Given religious ignorance is a crucial deficit ISIS seeks to exploit, the center’s approach is focused on the following areas:

Leveraging Religious Authority

The center will draw upon the strength of the OIC’s brand and access to credible and reputable Islamic scholars that can offer powerful, authoritative Islamic counter-narratives to ISIS propaganda.

In this respect, there are existing efforts the OIC can add to. For example, Islamic clerical voices from across the globe have already issued grave criticisms of the group. In 2014, for example, 126 Islamic scholars across the world issued a 17-page open letter to Abu Bakr al-Baghdadi, the leader of  ISIS, referring to scripture and religious legal precedent to meticulously dismantle the authenticity of the so-called “Islamic State.”

This component of the OIC’s strategy is particularly important given the vital importance of the credibility of any messengers used within a messaging campaign.

Ensuring Messages Reach the Right Audiences

The biggest challenge in critiquing ISIS’ religious legitimacy lies less in a shortage of credible voices and arguments, and more in an inability to communicate those arguments to those who need to hear them most.

To address that deficit, the center will channel its messages across digital and social media platforms likely to reach a wide-ranging audience, and where their messages will be accessible to those searching for answers online.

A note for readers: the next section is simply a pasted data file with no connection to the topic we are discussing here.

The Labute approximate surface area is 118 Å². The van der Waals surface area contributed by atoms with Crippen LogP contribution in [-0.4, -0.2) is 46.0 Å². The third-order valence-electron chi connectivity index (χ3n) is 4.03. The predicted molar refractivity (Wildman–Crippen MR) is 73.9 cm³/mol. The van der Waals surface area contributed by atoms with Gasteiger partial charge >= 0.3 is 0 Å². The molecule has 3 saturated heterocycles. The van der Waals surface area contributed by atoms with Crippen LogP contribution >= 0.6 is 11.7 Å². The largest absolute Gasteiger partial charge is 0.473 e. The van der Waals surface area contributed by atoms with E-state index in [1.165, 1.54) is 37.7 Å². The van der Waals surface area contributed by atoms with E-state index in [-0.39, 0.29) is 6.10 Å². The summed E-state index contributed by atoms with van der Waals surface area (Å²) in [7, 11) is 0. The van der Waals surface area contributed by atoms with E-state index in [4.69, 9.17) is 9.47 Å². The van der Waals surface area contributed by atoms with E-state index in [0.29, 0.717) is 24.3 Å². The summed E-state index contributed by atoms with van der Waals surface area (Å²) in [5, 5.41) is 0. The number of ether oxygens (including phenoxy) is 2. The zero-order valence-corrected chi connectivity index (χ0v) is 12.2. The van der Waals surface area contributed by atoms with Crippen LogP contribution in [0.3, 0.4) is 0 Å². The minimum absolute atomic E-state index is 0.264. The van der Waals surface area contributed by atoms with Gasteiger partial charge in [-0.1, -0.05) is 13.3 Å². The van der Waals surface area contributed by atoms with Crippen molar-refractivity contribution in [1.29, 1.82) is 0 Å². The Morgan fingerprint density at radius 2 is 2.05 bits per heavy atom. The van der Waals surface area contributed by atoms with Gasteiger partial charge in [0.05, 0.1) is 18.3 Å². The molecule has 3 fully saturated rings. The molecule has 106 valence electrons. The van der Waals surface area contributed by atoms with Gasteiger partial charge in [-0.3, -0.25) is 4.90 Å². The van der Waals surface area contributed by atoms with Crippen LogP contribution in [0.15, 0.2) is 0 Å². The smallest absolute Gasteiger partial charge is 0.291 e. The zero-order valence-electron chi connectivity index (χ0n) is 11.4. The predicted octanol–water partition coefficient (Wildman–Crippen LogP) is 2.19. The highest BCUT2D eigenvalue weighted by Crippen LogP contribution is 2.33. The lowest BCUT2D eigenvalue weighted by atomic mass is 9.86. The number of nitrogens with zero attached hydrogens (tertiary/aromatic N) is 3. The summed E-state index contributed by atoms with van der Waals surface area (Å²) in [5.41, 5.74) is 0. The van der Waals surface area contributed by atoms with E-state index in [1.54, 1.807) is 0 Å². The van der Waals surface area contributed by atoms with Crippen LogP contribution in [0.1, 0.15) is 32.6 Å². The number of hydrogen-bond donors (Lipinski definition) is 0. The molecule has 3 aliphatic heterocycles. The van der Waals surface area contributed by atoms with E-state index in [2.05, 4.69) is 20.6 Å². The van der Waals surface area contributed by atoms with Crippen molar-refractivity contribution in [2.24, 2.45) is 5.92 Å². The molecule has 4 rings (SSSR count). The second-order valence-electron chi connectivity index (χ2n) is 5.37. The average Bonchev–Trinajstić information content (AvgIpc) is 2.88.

Thought has also been given to the format of content as well. Just as ISIS demonstrated a new level of sophistication amongst its terrorist recruiters – such as using cutting edge video production and info graphics in its social media content – the response must similarly ensure it is captivating and engaging. As such, the center is going to make use of graphics and animation in its video content production to ensure their message is as accessible, engaging, and as captivating as possible in exposing the reality and false legitimacy of terrorist groups.

Providing an Alternative Narrative

Powerful counter-narratives do not just deconstruct opposing messages, they offer compelling alternative narratives.

In this vein, instead of the center simply challenging the worldview of ISIS, it will also offer an alternative narrative based on authentic Islamic traditions, values and scripture that promote respect for diversity, and values of moderation, tolerance and peaceful co-existence.

Acting as a Resource Bank for Member States

The power of successful anti-extremism efforts depends in large part on the breadth and consistency of those efforts across various fronts. It is for this reason that the center will also act as a resource bank for regional and local preventing and countering violence extremism initiatives.

As part of these efforts, the center’s status as an OIC body means it possesses a unique ability to engage with counter-extremism efforts taking place within member states, as well as regional bodies and other inter-governmental bodies like the United Nations.

By pursuing the aforementioned priorities, the center can fill a unique gap in counter-extremism activity. The OIC’s unique access, socio-political legitimacy and track-record in representing the diversity and breadth of the Islamic world makes it a natural body to support this goal of addressing the radicalization toward violent extremism that has led to terrorist groups like ISIS.